A dialectical model of assessing conflicting arguments in legal reasoning

Artificial Intelligence and Law 4 (3-4):331-368 (1996)
Abstract
Inspired by legal reasoning, this paper presents a formal framework for assessing conflicting arguments. Its use is illustrated with applications to realistic legal examples, and the potential for implementation is discussed. The framework has the form of a logical system for defeasible argumentation. Its language, which is of a logic-programming-like nature, has both weak and explicit negation, and conflicts between arguments are decided with the help of priorities on the rules. An important feature of the system is that these priorities are not fixed, but are themselves defeasibly derived as conclusions within the system. Thus debates on the choice between conflicting arguments can also be modelled.The proof theory of the system is stated in dialectical style, where a proof takes the form of a dialogue between a proponent and an opponent of an argument. An argument is shown to be justified if the proponent can make the opponent run out of moves in whatever way the opponent attacks. Despite this dialectical form, the system reflects a declarative, or relational approach to modelling legal argument. A basic assumption of this paper is that this approach complements two other lines of research in AI and Law, investigations of precedent-based reasoning and the development of procedural, or dialectical models of legal argument.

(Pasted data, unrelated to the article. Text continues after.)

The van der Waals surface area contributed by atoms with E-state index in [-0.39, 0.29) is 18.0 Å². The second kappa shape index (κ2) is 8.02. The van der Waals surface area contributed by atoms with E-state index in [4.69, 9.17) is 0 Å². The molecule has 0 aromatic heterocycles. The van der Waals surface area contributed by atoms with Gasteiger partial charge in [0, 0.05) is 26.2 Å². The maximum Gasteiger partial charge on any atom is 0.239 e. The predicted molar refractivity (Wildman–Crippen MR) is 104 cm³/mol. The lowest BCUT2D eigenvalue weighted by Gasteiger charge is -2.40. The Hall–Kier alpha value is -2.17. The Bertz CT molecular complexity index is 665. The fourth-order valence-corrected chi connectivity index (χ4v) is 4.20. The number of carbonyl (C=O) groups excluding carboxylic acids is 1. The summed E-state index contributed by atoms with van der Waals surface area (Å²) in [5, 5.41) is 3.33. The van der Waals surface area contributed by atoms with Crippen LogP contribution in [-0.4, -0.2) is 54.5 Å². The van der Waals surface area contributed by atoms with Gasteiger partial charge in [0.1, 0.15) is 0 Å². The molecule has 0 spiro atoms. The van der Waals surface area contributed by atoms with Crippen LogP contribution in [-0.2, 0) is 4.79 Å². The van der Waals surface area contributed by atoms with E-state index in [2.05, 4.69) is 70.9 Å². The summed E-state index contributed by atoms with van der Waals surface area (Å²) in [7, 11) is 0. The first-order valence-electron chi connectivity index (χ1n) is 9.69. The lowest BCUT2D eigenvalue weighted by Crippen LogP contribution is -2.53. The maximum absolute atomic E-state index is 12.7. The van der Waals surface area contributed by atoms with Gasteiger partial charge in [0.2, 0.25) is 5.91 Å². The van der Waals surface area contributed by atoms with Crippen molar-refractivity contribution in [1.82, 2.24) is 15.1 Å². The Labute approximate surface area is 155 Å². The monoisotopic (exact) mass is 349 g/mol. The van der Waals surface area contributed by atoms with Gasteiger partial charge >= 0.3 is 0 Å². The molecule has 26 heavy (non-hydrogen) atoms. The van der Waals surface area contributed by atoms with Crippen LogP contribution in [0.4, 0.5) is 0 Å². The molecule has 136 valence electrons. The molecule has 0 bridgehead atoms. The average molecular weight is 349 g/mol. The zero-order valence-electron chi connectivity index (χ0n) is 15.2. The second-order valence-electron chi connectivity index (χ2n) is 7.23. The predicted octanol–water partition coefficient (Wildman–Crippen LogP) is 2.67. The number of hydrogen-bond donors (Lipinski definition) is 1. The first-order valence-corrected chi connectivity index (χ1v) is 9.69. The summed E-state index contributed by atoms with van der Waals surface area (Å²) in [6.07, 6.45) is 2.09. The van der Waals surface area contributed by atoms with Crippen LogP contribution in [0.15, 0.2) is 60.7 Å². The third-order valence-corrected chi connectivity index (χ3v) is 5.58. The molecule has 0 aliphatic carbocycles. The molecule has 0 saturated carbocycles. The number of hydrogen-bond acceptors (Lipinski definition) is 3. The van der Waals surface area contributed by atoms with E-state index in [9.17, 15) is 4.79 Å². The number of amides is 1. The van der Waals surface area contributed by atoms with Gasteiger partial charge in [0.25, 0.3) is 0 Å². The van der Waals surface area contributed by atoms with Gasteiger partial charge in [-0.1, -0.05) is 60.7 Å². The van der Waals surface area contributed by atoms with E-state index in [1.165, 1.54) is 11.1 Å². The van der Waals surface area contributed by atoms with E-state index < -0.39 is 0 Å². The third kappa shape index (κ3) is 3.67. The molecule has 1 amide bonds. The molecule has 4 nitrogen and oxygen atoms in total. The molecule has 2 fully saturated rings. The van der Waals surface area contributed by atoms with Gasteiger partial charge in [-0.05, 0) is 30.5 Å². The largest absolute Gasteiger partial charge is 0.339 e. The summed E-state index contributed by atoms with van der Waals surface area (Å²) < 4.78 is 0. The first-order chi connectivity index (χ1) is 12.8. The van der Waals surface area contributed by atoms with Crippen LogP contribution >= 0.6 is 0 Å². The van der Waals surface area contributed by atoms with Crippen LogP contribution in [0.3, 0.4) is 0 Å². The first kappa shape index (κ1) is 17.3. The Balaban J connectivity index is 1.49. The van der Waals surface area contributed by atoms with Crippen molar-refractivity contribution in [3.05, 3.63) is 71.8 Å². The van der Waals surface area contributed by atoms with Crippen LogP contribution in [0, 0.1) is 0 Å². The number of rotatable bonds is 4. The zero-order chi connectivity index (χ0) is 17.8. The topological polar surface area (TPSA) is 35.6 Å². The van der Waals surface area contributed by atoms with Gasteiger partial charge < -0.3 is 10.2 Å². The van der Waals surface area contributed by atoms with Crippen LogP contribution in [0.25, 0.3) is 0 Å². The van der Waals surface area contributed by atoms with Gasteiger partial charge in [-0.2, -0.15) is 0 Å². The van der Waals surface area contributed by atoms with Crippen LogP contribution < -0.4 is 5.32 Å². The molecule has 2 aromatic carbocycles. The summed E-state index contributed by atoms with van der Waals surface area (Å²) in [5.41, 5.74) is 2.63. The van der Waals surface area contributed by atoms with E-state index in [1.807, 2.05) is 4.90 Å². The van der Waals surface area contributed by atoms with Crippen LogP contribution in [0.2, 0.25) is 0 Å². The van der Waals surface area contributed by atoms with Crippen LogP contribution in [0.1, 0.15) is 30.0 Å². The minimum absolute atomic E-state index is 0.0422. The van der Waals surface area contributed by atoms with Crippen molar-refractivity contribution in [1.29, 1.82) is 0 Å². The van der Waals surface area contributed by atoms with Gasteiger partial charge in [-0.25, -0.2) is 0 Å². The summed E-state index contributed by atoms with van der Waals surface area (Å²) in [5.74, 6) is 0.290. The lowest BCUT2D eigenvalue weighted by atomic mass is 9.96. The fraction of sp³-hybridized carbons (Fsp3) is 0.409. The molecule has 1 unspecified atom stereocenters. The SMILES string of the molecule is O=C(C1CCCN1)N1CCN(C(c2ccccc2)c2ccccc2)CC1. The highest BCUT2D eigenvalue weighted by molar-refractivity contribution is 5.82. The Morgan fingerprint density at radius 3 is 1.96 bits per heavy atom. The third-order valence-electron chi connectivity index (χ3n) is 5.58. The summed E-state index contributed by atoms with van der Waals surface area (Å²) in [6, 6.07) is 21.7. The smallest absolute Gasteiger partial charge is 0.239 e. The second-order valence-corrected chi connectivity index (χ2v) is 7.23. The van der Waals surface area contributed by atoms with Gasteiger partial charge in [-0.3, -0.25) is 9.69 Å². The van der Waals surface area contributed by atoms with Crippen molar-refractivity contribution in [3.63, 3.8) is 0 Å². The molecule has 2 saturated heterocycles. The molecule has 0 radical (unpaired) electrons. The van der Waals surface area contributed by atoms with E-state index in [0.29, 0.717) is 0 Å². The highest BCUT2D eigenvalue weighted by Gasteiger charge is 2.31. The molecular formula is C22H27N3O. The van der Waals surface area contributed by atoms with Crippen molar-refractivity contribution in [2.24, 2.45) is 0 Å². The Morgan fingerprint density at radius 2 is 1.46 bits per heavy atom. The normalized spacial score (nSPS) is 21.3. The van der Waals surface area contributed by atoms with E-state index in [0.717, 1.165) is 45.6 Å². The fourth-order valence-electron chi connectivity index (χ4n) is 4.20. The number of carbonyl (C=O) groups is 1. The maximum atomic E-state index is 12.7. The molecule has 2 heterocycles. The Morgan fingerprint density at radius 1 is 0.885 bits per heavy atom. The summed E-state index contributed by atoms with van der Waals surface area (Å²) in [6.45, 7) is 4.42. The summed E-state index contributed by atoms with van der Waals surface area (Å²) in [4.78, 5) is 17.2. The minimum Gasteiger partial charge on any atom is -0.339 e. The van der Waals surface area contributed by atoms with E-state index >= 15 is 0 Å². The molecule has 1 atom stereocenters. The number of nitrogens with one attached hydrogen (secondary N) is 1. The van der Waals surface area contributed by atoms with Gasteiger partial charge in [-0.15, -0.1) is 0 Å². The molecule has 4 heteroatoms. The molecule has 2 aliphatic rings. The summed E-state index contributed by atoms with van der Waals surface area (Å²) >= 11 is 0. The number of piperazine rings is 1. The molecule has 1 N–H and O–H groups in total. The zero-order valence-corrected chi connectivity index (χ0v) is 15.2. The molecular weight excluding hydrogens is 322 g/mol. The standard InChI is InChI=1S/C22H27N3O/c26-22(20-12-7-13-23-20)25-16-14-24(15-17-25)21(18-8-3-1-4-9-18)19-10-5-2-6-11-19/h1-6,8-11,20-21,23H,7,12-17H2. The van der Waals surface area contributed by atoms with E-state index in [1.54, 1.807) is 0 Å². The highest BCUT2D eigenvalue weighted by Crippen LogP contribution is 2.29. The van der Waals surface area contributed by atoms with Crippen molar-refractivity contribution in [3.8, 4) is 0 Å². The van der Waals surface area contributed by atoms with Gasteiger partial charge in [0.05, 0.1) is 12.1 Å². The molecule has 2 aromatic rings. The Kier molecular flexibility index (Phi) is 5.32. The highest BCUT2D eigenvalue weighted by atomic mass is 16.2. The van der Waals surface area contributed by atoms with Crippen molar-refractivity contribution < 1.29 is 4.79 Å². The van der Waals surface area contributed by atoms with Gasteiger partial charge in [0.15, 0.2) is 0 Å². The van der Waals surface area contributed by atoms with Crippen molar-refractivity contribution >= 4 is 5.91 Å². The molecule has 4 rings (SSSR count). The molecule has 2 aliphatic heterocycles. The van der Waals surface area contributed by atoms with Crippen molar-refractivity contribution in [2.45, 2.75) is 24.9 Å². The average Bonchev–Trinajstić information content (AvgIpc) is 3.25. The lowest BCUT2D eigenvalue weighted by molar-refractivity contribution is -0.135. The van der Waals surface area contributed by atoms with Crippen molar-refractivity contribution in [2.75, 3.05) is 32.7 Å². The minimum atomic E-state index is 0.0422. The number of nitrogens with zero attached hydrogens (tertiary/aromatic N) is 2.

Keywords argumentation  defeasibility  dialectics  rule conflicts  logic programming
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DOI 10.1007/BF00118496
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References found in this work BETA
Argument-Based Extended Logic Programming with Defeasible Priorities.Henry Prakken & Giovanni Sartor - 1997 - Journal of Applied Non-Classical Logics 7 (1-2):25-75.
Hard Cases: A Procedural Approach. [REVIEW]Jaap C. Hage, Ronald Leenes & Arno R. Lodder - 1993 - Artificial Intelligence and Law 2 (2):113-167.
Rationales and Argument Moves.R. P. Loui & Jeff Norman - 1995 - Artificial Intelligence and Law 3 (3):159-189.

View all 8 references / Add more references

Citations of this work BETA
AI & Law, Logic and Argument Schemes.Henry Prakken - 2005 - Argumentation 19 (3):303-320.
Evaluating Dialectical Structures.Gregor Betz - 2009 - Journal of Philosophical Logic 38 (3):283-312.
Formalising Ordinary Legal Disputes: A Case Study. [REVIEW]Henry Prakken - 2008 - Artificial Intelligence and Law 16 (4):333-359.

View all 24 citations / Add more citations

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